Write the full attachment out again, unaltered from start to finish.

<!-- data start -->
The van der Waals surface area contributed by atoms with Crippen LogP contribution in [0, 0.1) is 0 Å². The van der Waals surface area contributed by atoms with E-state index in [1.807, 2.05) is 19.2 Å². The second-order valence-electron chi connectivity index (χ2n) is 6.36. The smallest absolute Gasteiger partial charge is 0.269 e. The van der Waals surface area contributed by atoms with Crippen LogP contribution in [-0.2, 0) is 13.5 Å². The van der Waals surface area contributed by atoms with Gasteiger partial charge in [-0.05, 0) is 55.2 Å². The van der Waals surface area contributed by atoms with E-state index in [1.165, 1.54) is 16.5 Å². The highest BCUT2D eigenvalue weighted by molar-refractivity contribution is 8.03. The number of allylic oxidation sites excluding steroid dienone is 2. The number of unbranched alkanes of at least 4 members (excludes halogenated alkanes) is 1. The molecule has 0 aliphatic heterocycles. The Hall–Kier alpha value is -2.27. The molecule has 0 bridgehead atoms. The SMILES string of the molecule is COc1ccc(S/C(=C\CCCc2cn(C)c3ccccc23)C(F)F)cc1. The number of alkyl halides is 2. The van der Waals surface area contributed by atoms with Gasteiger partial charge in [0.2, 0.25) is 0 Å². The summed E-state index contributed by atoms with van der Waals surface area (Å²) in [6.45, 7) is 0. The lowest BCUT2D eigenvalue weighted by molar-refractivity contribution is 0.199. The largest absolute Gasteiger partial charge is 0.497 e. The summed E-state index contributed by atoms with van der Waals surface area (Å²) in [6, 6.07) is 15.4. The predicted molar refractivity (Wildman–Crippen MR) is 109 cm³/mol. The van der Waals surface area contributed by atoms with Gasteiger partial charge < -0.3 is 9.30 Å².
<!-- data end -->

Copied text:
The van der Waals surface area contributed by atoms with Crippen LogP contribution in [0, 0.1) is 0 Å². The van der Waals surface area contributed by atoms with E-state index in [1.807, 2.05) is 19.2 Å². The second-order valence-electron chi connectivity index (χ2n) is 6.36. The smallest absolute Gasteiger partial charge is 0.269 e. The van der Waals surface area contributed by atoms with Crippen LogP contribution in [-0.2, 0) is 13.5 Å². The van der Waals surface area contributed by atoms with Gasteiger partial charge in [-0.05, 0) is 55.2 Å². The van der Waals surface area contributed by atoms with E-state index in [1.165, 1.54) is 16.5 Å². The highest BCUT2D eigenvalue weighted by molar-refractivity contribution is 8.03. The number of allylic oxidation sites excluding steroid dienone is 2. The number of unbranched alkanes of at least 4 members (excludes halogenated alkanes) is 1. The molecule has 0 aliphatic heterocycles. The Hall–Kier alpha value is -2.27. The molecule has 0 bridgehead atoms. The SMILES string of the molecule is COc1ccc(S/C(=C\CCCc2cn(C)c3ccccc23)C(F)F)cc1. The number of alkyl halides is 2. The van der Waals surface area contributed by atoms with Gasteiger partial charge in [0.2, 0.25) is 0 Å². The summed E-state index contributed by atoms with van der Waals surface area (Å²) in [6.45, 7) is 0. The lowest BCUT2D eigenvalue weighted by molar-refractivity contribution is 0.199. The largest absolute Gasteiger partial charge is 0.497 e. The summed E-state index contributed by atoms with van der Waals surface area (Å²) in [6, 6.07) is 15.4. The predicted molar refractivity (Wildman–Crippen MR) is 109 cm³/mol. The van der Waals surface area contributed by atoms with Gasteiger partial charge < -0.3 is 9.30 Å².